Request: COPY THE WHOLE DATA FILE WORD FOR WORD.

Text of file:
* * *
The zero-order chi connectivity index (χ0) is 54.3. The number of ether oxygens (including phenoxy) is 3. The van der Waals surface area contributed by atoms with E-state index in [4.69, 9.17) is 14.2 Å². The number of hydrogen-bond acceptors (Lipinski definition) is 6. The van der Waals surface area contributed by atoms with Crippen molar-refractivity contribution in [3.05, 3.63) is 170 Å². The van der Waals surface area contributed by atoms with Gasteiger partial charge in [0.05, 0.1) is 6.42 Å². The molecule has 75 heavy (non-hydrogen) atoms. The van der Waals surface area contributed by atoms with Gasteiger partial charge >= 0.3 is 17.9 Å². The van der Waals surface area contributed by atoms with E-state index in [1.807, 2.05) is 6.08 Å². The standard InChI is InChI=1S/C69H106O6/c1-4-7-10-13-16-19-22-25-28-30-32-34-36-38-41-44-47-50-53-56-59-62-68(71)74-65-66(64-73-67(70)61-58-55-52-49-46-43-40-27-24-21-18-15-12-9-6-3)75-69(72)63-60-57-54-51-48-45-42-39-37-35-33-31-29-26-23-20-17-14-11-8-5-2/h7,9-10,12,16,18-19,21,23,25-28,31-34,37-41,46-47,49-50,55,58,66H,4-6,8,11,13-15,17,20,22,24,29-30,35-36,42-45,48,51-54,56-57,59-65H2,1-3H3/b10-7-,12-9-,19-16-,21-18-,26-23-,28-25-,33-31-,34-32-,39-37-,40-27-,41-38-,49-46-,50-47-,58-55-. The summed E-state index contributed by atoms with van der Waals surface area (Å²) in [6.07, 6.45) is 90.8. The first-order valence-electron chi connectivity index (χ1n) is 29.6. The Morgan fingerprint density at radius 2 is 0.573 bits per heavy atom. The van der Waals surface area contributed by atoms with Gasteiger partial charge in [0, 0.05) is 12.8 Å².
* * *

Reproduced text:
The zero-order chi connectivity index (χ0) is 54.3. The number of ether oxygens (including phenoxy) is 3. The van der Waals surface area contributed by atoms with E-state index in [4.69, 9.17) is 14.2 Å². The number of hydrogen-bond acceptors (Lipinski definition) is 6. The van der Waals surface area contributed by atoms with Crippen molar-refractivity contribution in [3.05, 3.63) is 170 Å². The van der Waals surface area contributed by atoms with Gasteiger partial charge in [0.05, 0.1) is 6.42 Å². The molecule has 75 heavy (non-hydrogen) atoms. The van der Waals surface area contributed by atoms with Gasteiger partial charge >= 0.3 is 17.9 Å². The van der Waals surface area contributed by atoms with E-state index in [1.807, 2.05) is 6.08 Å². The standard InChI is InChI=1S/C69H106O6/c1-4-7-10-13-16-19-22-25-28-30-32-34-36-38-41-44-47-50-53-56-59-62-68(71)74-65-66(64-73-67(70)61-58-55-52-49-46-43-40-27-24-21-18-15-12-9-6-3)75-69(72)63-60-57-54-51-48-45-42-39-37-35-33-31-29-26-23-20-17-14-11-8-5-2/h7,9-10,12,16,18-19,21,23,25-28,31-34,37-41,46-47,49-50,55,58,66H,4-6,8,11,13-15,17,20,22,24,29-30,35-36,42-45,48,51-54,56-57,59-65H2,1-3H3/b10-7-,12-9-,19-16-,21-18-,26-23-,28-25-,33-31-,34-32-,39-37-,40-27-,41-38-,49-46-,50-47-,58-55-. The summed E-state index contributed by atoms with van der Waals surface area (Å²) in [6.07, 6.45) is 90.8. The first-order valence-electron chi connectivity index (χ1n) is 29.6. The Morgan fingerprint density at radius 2 is 0.573 bits per heavy atom. The van der Waals surface area contributed by atoms with Gasteiger partial charge in [0, 0.05) is 12.8 Å².